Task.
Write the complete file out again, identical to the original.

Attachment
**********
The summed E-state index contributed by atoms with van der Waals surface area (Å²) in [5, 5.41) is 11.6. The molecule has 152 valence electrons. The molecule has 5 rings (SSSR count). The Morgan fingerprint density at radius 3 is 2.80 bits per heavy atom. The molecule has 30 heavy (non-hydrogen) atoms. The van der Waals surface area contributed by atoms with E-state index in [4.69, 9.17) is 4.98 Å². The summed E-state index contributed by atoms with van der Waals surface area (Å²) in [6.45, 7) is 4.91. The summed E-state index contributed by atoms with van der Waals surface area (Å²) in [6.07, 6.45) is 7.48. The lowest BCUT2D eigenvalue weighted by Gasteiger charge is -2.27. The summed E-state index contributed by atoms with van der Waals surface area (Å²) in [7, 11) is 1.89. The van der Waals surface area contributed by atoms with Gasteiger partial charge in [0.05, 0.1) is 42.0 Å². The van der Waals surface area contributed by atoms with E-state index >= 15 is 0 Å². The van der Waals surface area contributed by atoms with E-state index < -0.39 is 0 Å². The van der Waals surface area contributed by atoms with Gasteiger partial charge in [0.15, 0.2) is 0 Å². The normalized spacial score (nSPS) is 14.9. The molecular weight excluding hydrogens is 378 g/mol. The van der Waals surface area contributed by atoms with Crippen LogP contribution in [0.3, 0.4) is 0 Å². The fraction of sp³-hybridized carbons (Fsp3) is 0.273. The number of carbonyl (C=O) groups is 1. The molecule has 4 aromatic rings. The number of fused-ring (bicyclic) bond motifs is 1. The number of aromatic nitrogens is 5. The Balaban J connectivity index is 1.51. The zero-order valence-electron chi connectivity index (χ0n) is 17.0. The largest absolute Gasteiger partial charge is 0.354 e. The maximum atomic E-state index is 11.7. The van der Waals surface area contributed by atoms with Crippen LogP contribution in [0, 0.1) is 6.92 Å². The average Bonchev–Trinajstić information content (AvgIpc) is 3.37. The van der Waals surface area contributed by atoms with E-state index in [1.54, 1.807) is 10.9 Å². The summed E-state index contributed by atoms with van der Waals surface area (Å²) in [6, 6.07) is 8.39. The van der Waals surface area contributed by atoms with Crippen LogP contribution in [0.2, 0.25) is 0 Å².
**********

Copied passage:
The summed E-state index contributed by atoms with van der Waals surface area (Å²) in [5, 5.41) is 11.6. The molecule has 152 valence electrons. The molecule has 5 rings (SSSR count). The Morgan fingerprint density at radius 3 is 2.80 bits per heavy atom. The molecule has 30 heavy (non-hydrogen) atoms. The van der Waals surface area contributed by atoms with E-state index in [4.69, 9.17) is 4.98 Å². The summed E-state index contributed by atoms with van der Waals surface area (Å²) in [6.45, 7) is 4.91. The summed E-state index contributed by atoms with van der Waals surface area (Å²) in [6.07, 6.45) is 7.48. The lowest BCUT2D eigenvalue weighted by Gasteiger charge is -2.27. The summed E-state index contributed by atoms with van der Waals surface area (Å²) in [7, 11) is 1.89. The van der Waals surface area contributed by atoms with Gasteiger partial charge in [0.05, 0.1) is 42.0 Å². The van der Waals surface area contributed by atoms with E-state index >= 15 is 0 Å². The van der Waals surface area contributed by atoms with E-state index < -0.39 is 0 Å². The van der Waals surface area contributed by atoms with Gasteiger partial charge in [0.15, 0.2) is 0 Å². The normalized spacial score (nSPS) is 14.9. The molecular weight excluding hydrogens is 378 g/mol. The van der Waals surface area contributed by atoms with Crippen LogP contribution in [0.3, 0.4) is 0 Å². The fraction of sp³-hybridized carbons (Fsp3) is 0.273. The number of carbonyl (C=O) groups is 1. The molecule has 4 aromatic rings. The number of fused-ring (bicyclic) bond motifs is 1. The number of aromatic nitrogens is 5. The Balaban J connectivity index is 1.51. The zero-order valence-electron chi connectivity index (χ0n) is 17.0. The largest absolute Gasteiger partial charge is 0.354 e. The maximum atomic E-state index is 11.7. The van der Waals surface area contributed by atoms with Crippen LogP contribution in [0, 0.1) is 6.92 Å². The average Bonchev–Trinajstić information content (AvgIpc) is 3.37. The van der Waals surface area contributed by atoms with E-state index in [1.54, 1.807) is 10.9 Å². The summed E-state index contributed by atoms with van der Waals surface area (Å²) in [6, 6.07) is 8.39. The van der Waals surface area contributed by atoms with Crippen LogP contribution in [0.2, 0.25) is 0 Å².